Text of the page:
Right: My sister-in-law’s brother doing rescue about 20 minutes from where I grew up.
Houston is my hometown, and I’m watching in horror as it drowns. While we saw some wild Texas weather during my childhood, we never saw anything as devastating as Hurricane Harvey. I still have friends and family in the area. They are all safe. Some are in their homes, but quite a few evacuated. This week is only the beginning of the challenges Houston faces. The repercussions from this storm will last for years.
However, when I hear the stories about what the health care and emergency response community in Houston has done to care for residents in the midst of this disaster, I’m as proud as I am thankful. It has been incredible to read about how they have waded through and rowed boats down flooded streets, and even dropped in from the air to care for patients. They’ve suffered just as much damage to their homes as their neighbors, yet they continue to work around the clock, catching a few hours of sleep between shifts when they can.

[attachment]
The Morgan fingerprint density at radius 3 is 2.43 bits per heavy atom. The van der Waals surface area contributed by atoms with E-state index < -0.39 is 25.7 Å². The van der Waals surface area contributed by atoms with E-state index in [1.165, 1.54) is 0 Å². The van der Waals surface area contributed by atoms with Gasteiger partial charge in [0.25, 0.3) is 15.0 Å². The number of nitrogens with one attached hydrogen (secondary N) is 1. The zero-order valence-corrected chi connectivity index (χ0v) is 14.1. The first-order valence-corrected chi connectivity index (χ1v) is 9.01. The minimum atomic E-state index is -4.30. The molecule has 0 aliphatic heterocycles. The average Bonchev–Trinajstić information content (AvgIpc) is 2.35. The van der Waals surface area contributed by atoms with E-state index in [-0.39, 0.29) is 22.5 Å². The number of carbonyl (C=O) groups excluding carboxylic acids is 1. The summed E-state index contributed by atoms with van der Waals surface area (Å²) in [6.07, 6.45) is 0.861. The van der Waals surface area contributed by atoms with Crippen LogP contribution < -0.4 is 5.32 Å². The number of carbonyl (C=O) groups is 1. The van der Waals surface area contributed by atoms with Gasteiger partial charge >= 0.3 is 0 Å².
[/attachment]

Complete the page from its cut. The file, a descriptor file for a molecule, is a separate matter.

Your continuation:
To the Houston community, these caregivers are nothing short of heroes, putting their own lives at risk for the sake of others. I encourage you to read this great piece in The Wall Street Journal to hear their stories.
It’s easy to feel helpless during faraway crises, but there are a couple very easy ways you can lend your support to Houston. First, you can join WSHA in donating to the Texas Hospital Association’s Harvey Relief Fund, of which every cent will directly support the caregivers who have suffered significant property loss from the storm. Second, you can donate blood. With flooded roads and a continuing storm, supplies — including blood — are running low at Houston hospitals. Learn more and find a blood drive near you. Type O-positive blood is in particular need.
I hope you’ll consider joining us in supporting Texas. By coming together, we can take care of those who care for the community.
WSHA President & CEO